Bioethics Forum Essay

For a Survivor, it’s Not Easy Being Pink

I am a breast cancer survivor and I am not a fan of the huge “pink” industry that has developed around breast cancer. We have ribbons, pins, and bands. We have races and walks. We even have our own month, October: National Breast Cancer Month. It’s, funded in part by AstraZeneca, the drug company that developed Tamoxifen and agrochemicals, including the carcinogenic herbicide acetochlor.

Why October?  Who knows. Perhaps too many people are on vacation in August to maximize profits. In September, women are busy getting the kids off to school. In November and December, we’re busy spending money on Thanksgiving feasts and Christmas presents. It makes fiscal sense, then, that October is a prime time for pink spending.

Why Ribbons?  Why Pink?  Where did the pink ribbon come from?

In the early 1990’s, Charlotte Haley became an activist.  All the significant women in her life had breast cancer.  She began making peach-colored ribbons in her home and handing them out local grocery stores with cards that read:  “The National Cancer Institute’s annual budget is $1.8 billion, only 5 percent goes for cancer prevention. Help us wake up our legislators and America by wearing these ribbons.”

Eventually, her campaign got the attention of Estée Lauder andSelfmagazine.  They asked Haley for permission to use her ribbon. Not wanting to commercialize her activism, she refused.  ButSelfand Lauder really wanted that ribbon.  So, lawyers told the cosmetics giants to pick a different color. Hence, the genesis of pink.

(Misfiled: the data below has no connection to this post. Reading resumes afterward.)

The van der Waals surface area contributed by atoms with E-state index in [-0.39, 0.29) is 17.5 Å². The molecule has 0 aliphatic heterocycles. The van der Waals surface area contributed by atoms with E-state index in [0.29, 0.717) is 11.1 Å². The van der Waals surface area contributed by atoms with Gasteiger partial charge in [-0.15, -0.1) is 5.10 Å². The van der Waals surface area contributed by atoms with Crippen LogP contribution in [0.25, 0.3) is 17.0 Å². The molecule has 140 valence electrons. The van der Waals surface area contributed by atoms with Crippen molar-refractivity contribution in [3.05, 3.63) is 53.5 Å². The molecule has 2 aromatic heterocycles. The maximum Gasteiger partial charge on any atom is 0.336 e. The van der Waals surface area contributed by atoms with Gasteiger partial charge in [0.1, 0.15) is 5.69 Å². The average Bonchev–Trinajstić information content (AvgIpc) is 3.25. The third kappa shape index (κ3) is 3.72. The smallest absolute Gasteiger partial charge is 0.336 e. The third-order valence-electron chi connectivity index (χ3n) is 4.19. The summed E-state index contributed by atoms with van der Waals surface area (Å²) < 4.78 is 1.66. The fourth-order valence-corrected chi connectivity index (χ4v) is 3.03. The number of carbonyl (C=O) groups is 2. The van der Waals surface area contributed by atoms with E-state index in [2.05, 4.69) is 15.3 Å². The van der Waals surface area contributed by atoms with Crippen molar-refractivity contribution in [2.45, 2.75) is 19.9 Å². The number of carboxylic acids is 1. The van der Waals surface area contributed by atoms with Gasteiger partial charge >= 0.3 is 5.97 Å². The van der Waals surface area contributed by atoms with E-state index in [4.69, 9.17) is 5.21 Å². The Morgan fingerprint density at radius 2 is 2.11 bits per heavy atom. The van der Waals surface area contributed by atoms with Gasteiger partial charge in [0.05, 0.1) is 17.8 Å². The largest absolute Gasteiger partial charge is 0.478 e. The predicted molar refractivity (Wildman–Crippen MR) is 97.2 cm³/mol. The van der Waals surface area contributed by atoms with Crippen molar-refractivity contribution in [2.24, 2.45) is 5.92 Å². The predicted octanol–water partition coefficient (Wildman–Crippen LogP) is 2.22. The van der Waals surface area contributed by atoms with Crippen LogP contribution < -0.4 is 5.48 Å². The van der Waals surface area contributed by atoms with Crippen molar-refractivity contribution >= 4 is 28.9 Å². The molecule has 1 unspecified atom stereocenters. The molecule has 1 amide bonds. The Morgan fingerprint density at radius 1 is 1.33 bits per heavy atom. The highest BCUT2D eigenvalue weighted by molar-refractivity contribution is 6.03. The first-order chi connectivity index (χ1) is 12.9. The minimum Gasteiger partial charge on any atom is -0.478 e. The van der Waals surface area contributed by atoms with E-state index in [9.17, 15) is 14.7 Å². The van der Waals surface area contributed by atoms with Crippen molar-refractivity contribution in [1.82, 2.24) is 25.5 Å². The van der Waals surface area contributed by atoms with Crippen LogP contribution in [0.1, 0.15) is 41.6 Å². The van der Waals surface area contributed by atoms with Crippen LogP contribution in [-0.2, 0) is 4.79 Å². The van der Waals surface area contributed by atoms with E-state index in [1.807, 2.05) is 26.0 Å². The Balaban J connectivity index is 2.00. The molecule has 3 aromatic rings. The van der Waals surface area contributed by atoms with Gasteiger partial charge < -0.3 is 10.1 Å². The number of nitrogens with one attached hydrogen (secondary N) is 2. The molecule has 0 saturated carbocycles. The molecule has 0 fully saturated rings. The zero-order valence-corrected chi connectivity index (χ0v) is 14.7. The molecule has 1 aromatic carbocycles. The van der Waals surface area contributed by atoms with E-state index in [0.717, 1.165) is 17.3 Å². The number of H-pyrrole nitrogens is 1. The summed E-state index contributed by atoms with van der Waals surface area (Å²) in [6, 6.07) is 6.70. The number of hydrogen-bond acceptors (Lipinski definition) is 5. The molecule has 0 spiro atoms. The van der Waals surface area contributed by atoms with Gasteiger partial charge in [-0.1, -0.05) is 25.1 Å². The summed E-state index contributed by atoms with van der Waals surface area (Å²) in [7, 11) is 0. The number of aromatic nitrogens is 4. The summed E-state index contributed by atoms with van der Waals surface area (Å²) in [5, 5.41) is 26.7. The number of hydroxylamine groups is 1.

I found it fascinating to learn how Estée Lauder picked which pink to use. It selected one of its all-time best selling colors, a consummately popular, safe, and eye-catching shade of pink.

“Pink is the quintessential female color,” said Margaret Welch, director of the Color Association of the United States, in an article inMAMMmagazine in 1998. It is playful and life-affirming, calming, and stress reducing. “You can’t say a bad thing about it,” she continued. “Pink, is in other words, everything cancer notably is not.”

As a survivor, I’ll tell you that none of this feels particularly supportive. It feels opportunistic and exploitive. These corporations target women’s ties to beauty and clothing, both of which take a major hit from cancer, to sell products. What does it mean that mega-millions aim at the core of women’s femininity, sexuality, beauty, all of which are attacked by breast cancer?

These advertising campaigns are created to give people, and women in particular, the impression that when they buy pink, they’ve made a difference, that they’ve done something good. It’s a twist on retail therapy. Yes, some money actually goes to breast cancer organizations. Cause-related marketing generates widespread recognition, and significant funding for breast cancer research, education, and treatment.

But the major benefactors of pink ribbon retail are the corporations. And mainly what we’re buying are illusions and feelings.

There’s nothing pink about cancer, nothing like we’re all women here, go team.  This marketing softens the edges, blurs the scars. Cancer is ugly.  It’s evil.  It’s tragic.  And shopping cannot cure it.

Avis Begoun, Ph.D., a clinical psychologist in private practice in California, writes and speaks on women’s issues and cancer survivorship.

Posted by Susan Gilbert at 10/09/2012 10:33:57 AM |

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